The College of New Jersey Logo

Apply     Visit     Give     |     Alumni     Parents     Offices     TCNJ Today     Three Bar Menu

We were those people on TV

Bob Peck

Bob Peck was working at his local hospital when Superstorm Sandy hit Toms River. Since junior year of high school in 1968, Bob has lived and worked in Toms River, and is intimately familiar with his hometown. A year later, he reflects on the tremendous impact the storm had on his community of 44 years, and shares his views on the rebuilding process.


You know, I had never experienced anything like that, and we were all watching the news like everyone else was for days ahead of time, and the strangest part of that storm for me—I mean, you’ve grown up and you see these terrible storms in other parts of the world and you watch it on the TV. I didn’t really think too much about it, except you feel terrible for those people and you see their houses are floating away, and then you go on to do whatever it is you’re doing. And what started happening is, I was getting phone calls from friends out of state, and because we had no local communication and we had no TV, we had nothing, we had no way to see how bad it was. So, you know, our friends are calling, describing what’s going on, with cell phone communication, and yeah, this is gone and that’s gone. I just couldn’t conceive of it, that in fact we were those people on TV. And then when I finally did see it, it was amazing.

I happened to be out in the storm. I do work part-time for Community Hospital, which is the major hospital here. It happened that I was on a day shift the day of the storm. I do security there. Well, by the end of the day shift, the people that were supposed to come in to relieve me couldn’t get in. All their houses were getting flooded and there were fires, and it was just a nightmare. Every other phone call was something terrible. So I wound up actually working about 28 straight hours at the hospital. The only out of the ordinary, kind of interesting thing was, after midnight, the wind was unbelievable, and rain was coming down hard, it was really something, and I’m sitting at the desk and I look up and there’s a man standing there and he’s got other friends and family members that are there with him, it was Joe Pesci, the actor. He has a home here, and one of his friends was ill and had to come to the hospital by ambulance. So, actually I spent the entire night of the storm with Joe Pesci. He was a great guy and great to everybody that was there. But the hospital administrators didn’t want him being bothered, you know? But he was terrific with people, so actually, I spent the storm kind of laughing unaware of what was actually happening in the area.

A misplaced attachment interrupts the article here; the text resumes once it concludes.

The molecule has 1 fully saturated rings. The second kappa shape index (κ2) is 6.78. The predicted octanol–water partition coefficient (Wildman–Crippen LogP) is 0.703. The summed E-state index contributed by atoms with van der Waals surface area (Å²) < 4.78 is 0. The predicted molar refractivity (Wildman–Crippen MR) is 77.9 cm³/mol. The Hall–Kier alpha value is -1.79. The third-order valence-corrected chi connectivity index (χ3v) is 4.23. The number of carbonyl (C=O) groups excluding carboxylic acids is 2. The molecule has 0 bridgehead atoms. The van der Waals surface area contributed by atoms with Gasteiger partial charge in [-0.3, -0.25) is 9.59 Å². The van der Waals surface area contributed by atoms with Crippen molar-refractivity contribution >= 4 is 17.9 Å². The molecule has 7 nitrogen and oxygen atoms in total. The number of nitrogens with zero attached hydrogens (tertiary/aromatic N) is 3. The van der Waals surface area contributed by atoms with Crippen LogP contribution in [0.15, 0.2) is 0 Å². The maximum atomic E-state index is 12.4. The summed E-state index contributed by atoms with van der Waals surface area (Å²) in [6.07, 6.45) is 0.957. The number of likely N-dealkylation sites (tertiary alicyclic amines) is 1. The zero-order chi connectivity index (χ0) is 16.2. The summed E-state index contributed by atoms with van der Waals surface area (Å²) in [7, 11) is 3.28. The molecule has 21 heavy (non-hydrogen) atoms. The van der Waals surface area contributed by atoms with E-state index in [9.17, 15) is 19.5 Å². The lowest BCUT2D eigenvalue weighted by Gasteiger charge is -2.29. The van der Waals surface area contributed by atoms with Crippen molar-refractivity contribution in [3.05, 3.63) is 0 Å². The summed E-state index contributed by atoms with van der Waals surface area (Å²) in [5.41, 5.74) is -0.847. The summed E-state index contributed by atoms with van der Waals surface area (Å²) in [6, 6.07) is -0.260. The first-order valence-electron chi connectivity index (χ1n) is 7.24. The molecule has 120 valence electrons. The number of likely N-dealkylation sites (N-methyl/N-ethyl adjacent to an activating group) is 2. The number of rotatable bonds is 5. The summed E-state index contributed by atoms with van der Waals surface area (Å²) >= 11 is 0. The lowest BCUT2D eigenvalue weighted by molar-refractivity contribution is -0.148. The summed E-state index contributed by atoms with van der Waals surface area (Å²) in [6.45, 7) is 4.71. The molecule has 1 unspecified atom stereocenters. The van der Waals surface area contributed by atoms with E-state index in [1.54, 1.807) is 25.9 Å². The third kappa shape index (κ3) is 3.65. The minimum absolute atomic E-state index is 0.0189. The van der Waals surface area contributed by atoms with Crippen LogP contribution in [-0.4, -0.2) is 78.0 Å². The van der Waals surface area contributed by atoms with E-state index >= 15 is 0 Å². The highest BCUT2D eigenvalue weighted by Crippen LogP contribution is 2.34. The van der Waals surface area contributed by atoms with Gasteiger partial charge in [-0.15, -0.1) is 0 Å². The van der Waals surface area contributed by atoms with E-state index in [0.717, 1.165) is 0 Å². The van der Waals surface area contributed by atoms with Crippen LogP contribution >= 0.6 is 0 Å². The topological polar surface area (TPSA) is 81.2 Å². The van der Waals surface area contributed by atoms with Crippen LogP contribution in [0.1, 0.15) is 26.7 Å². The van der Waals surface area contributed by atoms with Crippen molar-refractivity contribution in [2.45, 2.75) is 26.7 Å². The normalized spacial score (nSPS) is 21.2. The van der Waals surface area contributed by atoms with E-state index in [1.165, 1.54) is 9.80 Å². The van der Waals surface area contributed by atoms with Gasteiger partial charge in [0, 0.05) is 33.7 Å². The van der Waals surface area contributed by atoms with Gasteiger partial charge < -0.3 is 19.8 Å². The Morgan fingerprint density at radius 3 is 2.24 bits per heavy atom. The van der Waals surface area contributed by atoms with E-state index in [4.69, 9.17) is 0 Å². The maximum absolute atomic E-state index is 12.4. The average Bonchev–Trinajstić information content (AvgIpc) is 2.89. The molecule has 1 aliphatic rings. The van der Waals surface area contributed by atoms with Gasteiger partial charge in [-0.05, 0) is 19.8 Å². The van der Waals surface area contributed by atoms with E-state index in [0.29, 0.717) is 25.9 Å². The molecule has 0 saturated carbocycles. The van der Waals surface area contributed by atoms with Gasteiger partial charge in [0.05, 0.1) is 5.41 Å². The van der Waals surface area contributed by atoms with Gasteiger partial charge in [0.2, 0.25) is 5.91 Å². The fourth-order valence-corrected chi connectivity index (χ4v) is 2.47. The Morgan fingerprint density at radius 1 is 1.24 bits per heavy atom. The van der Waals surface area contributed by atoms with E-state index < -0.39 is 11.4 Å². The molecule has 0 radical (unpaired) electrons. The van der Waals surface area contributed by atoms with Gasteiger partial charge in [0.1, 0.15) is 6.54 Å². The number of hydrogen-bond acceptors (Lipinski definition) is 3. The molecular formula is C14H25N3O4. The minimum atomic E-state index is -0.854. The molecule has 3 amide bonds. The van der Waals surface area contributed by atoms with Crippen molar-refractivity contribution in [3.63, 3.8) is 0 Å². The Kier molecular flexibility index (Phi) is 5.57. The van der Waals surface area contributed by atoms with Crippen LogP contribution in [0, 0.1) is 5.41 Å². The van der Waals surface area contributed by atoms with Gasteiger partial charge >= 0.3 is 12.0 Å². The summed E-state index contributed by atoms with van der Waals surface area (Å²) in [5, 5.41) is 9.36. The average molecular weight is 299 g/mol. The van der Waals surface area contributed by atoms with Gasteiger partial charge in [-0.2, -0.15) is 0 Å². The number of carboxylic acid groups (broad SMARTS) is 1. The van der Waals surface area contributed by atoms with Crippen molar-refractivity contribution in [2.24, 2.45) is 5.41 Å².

You can’t smoke in a hospital, so we went down to the basement of the garage. And it was during that time that we were both down there, as it turns out, he grew up in Newark and Belleville, where I grew up, but he’s ten years older than I am so we didn’t hang with the same crowd, but it turned out we knew some of the same people. So every time he’d want a cigarette we’d go out and we’d talk about different things and, you know, our old home town and that kind of thing, just, you know, general stuff. And while we were there we both heard that same sound that I’ve never heard before, that people talk about, that boxcar sound of the wind. It’s eerie, like when there’s a tornado. I never heard that before. And I remember he looked at me, he had a cigarette in his mouth, and he said, “Bob, are we gonna die?” I said, “I don’t know, this is not too good here let’s get inside.” It really was frightening, but fortunately we were okay. And to his credit, he continued to be terrific to all of the staff and the patients.. You know, like I said, everybody else was dealing with “death and destruction” and I’m laughing at his antics..

Power in the hospital was very limited. There were no supplies coming in, there was nothing. It really was a very strange time, you know, because we’re all so spoiled, you know? Our iPods go out and we’re in trouble, right? The world’s over.

So were you in your home at all?